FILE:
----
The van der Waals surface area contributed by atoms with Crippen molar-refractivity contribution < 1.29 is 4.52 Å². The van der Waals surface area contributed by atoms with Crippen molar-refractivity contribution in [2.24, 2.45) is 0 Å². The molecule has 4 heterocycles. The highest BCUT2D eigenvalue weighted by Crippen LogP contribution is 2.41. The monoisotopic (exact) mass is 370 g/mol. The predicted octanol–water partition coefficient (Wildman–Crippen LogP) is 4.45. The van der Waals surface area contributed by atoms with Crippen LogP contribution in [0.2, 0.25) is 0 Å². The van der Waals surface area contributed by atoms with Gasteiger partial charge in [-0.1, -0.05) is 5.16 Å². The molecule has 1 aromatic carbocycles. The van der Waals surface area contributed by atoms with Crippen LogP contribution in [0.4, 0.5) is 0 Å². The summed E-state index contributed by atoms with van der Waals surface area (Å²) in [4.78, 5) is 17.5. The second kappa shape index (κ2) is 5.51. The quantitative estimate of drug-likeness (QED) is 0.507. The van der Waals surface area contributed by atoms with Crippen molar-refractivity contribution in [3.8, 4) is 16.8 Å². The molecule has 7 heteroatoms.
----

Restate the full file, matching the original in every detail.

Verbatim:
The van der Waals surface area contributed by atoms with Crippen molar-refractivity contribution < 1.29 is 4.52 Å². The van der Waals surface area contributed by atoms with Crippen molar-refractivity contribution in [2.24, 2.45) is 0 Å². The molecule has 4 heterocycles. The highest BCUT2D eigenvalue weighted by Crippen LogP contribution is 2.41. The monoisotopic (exact) mass is 370 g/mol. The predicted octanol–water partition coefficient (Wildman–Crippen LogP) is 4.45. The van der Waals surface area contributed by atoms with Crippen LogP contribution in [0.2, 0.25) is 0 Å². The van der Waals surface area contributed by atoms with Gasteiger partial charge in [-0.1, -0.05) is 5.16 Å². The molecule has 1 aromatic carbocycles. The van der Waals surface area contributed by atoms with Crippen LogP contribution in [0.4, 0.5) is 0 Å². The summed E-state index contributed by atoms with van der Waals surface area (Å²) in [4.78, 5) is 17.5. The second kappa shape index (κ2) is 5.51. The quantitative estimate of drug-likeness (QED) is 0.507. The van der Waals surface area contributed by atoms with Crippen molar-refractivity contribution in [3.8, 4) is 16.8 Å². The molecule has 7 heteroatoms.